What can you tell us about your character?
«Aziraphale is an angel with lovely blonde hair who was at the Garden of Eden. He has stayed on earth since and has got more enamoured with it than he should have. He should be more detached, but he’s become more human than divine. Crowley is going through the same thing on the other team. They both discover that the lines between good and evil and angels and demons have become blurred. It’s a very human predicament».
Have you enjoyed working with David Tennant?
«Absolutely. The relationship between these two characters is great to play, especially with David in the role of Crowley. We did Bright Young Things together 20 years ago but never had a scene together, and we’ve known each other since then. He’s a fantastic actor and a lovely man. I think we have a great chemistry. It feels like a very good fit».
What do you love about Neil scripts for Good Omens?
«Neil was initially influenced by Douglas Adams and The Hitchhiker’s Guide to the Galaxy. He offers a really sharp, Python-esque, very British kind of comedy. When Neil sent me the scripts, I was also reminded of Whoops Apocalypse. Doing this adaptation, Neil revisited the story and was able to bring in everything that he has worked on since he and Terry wrote the novel. He was a less experienced writer back then, and these scripts have benefited from the time since then. Neil has been able to bring a more mature understanding to his writing».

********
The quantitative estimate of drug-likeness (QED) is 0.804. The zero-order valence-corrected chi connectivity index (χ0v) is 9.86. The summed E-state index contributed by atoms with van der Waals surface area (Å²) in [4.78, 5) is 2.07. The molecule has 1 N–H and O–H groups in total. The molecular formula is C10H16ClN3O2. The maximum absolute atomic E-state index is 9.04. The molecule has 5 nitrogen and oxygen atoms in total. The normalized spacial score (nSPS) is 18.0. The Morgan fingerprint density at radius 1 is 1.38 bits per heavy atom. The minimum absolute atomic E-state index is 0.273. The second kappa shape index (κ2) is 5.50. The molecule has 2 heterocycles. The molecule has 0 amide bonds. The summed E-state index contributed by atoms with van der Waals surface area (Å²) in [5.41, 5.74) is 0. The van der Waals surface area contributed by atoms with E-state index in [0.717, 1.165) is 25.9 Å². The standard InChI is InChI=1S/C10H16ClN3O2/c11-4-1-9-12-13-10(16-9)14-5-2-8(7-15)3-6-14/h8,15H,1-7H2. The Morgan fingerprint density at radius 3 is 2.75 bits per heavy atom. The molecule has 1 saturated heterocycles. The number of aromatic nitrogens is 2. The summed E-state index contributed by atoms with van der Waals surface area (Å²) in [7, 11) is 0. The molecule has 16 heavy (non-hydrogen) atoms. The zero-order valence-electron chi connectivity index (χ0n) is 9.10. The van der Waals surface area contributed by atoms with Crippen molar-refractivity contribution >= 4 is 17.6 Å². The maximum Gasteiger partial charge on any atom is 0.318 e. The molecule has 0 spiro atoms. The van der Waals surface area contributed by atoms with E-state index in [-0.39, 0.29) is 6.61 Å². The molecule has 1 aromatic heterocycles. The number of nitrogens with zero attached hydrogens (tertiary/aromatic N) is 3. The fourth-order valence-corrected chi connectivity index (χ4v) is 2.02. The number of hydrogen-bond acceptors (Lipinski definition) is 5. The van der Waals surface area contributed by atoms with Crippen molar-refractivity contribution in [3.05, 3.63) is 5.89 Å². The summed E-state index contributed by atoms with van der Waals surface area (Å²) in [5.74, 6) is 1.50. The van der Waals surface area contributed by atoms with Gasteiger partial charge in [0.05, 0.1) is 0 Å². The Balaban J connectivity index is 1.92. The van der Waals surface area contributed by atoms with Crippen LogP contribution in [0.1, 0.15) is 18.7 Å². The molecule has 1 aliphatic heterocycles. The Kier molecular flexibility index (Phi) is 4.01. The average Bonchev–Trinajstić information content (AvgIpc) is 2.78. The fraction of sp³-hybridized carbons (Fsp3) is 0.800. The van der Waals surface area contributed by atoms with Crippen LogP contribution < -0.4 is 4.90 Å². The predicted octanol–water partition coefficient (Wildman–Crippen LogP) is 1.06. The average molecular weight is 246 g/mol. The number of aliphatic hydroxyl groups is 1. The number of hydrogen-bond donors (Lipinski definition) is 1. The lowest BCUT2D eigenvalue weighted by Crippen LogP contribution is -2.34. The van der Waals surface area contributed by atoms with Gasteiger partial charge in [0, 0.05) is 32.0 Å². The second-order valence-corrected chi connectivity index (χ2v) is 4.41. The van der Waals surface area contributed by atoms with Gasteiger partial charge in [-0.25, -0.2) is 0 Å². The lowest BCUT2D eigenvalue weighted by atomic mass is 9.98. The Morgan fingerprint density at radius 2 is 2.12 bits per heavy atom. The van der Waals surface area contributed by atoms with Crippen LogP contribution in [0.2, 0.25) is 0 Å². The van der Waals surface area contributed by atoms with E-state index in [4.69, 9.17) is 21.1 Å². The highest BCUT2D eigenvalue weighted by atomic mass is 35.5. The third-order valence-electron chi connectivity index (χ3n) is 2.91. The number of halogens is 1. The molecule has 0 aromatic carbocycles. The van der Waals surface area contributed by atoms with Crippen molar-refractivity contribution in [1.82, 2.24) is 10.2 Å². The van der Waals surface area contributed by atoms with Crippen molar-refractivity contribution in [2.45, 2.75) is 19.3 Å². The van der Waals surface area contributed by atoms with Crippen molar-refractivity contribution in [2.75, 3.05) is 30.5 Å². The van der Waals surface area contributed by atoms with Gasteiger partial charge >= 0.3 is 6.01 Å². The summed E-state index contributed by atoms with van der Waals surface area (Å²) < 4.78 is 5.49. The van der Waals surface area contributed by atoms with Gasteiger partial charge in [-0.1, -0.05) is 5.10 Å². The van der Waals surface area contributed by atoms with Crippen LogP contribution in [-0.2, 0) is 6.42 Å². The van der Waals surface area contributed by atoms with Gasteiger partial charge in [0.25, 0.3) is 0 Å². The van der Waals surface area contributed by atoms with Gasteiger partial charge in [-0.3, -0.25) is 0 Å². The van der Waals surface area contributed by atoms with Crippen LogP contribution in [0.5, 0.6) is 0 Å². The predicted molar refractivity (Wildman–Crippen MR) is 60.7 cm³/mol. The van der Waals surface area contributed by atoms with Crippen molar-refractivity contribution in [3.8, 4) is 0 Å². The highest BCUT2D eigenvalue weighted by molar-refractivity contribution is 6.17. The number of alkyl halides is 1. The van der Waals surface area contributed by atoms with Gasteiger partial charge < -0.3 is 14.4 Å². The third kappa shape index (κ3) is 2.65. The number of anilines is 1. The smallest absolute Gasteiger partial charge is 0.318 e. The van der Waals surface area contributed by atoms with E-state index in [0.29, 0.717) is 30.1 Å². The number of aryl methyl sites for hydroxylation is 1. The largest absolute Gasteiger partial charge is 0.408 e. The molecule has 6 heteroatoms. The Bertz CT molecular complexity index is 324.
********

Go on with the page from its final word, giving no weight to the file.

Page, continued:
Does the devotion of the fans add to the pressure on you?
«No. You can’t keep everyone happy all the time, but I hope the people who love the book – and I count myself amongst them – will be able to enjoy this TV series, as well as people who are new to the story. In the end, you have to go with your gut. Neil’s writing this, and he provides a fairly definitive voice on Good Omens».
Why are some critics still snobbish about sci-fi and fantasy?
«Those genres are seen as not connected to the real world. Critics think there is a silliness or superficiality about it. They think it’s not serious. But some of the greatest writing about the human condition and what it’s like to be here has been done by people writing sci-fi. Think of George Orwell’s 1984 or Aldous Huxley’s Brave New World, two of the most influential social commentaries ever written. Or look at Philip K Dick, one of the great writers of the 20th century».
- Good Omens Opening Title by David Arnold: